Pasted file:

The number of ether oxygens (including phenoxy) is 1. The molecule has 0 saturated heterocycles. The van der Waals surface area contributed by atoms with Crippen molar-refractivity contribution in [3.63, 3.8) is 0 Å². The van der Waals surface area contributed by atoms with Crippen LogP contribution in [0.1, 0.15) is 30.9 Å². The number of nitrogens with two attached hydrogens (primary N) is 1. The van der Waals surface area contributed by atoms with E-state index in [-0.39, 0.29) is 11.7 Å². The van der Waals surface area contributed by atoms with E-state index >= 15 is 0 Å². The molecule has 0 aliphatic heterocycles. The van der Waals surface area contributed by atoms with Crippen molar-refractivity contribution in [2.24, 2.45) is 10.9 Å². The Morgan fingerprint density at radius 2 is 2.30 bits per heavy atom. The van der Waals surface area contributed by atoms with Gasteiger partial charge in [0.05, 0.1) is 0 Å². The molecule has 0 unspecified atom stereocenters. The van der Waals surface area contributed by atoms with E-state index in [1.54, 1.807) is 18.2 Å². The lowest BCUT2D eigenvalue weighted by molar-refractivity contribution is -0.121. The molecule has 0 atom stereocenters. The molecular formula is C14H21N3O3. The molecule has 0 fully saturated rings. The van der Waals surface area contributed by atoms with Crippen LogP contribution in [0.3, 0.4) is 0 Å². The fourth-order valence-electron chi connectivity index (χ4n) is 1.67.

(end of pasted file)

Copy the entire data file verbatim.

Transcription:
The number of ether oxygens (including phenoxy) is 1. The molecule has 0 saturated heterocycles. The van der Waals surface area contributed by atoms with Crippen molar-refractivity contribution in [3.63, 3.8) is 0 Å². The van der Waals surface area contributed by atoms with Crippen LogP contribution in [0.1, 0.15) is 30.9 Å². The number of nitrogens with two attached hydrogens (primary N) is 1. The van der Waals surface area contributed by atoms with E-state index in [-0.39, 0.29) is 11.7 Å². The van der Waals surface area contributed by atoms with E-state index >= 15 is 0 Å². The molecule has 0 aliphatic heterocycles. The van der Waals surface area contributed by atoms with Crippen molar-refractivity contribution in [2.24, 2.45) is 10.9 Å². The Morgan fingerprint density at radius 2 is 2.30 bits per heavy atom. The van der Waals surface area contributed by atoms with Gasteiger partial charge in [0.05, 0.1) is 0 Å². The molecule has 0 unspecified atom stereocenters. The van der Waals surface area contributed by atoms with E-state index in [1.54, 1.807) is 18.2 Å². The lowest BCUT2D eigenvalue weighted by molar-refractivity contribution is -0.121. The molecule has 0 atom stereocenters. The molecular formula is C14H21N3O3. The molecule has 0 fully saturated rings. The van der Waals surface area contributed by atoms with Crippen LogP contribution in [0.3, 0.4) is 0 Å². The fourth-order valence-electron chi connectivity index (χ4n) is 1.67.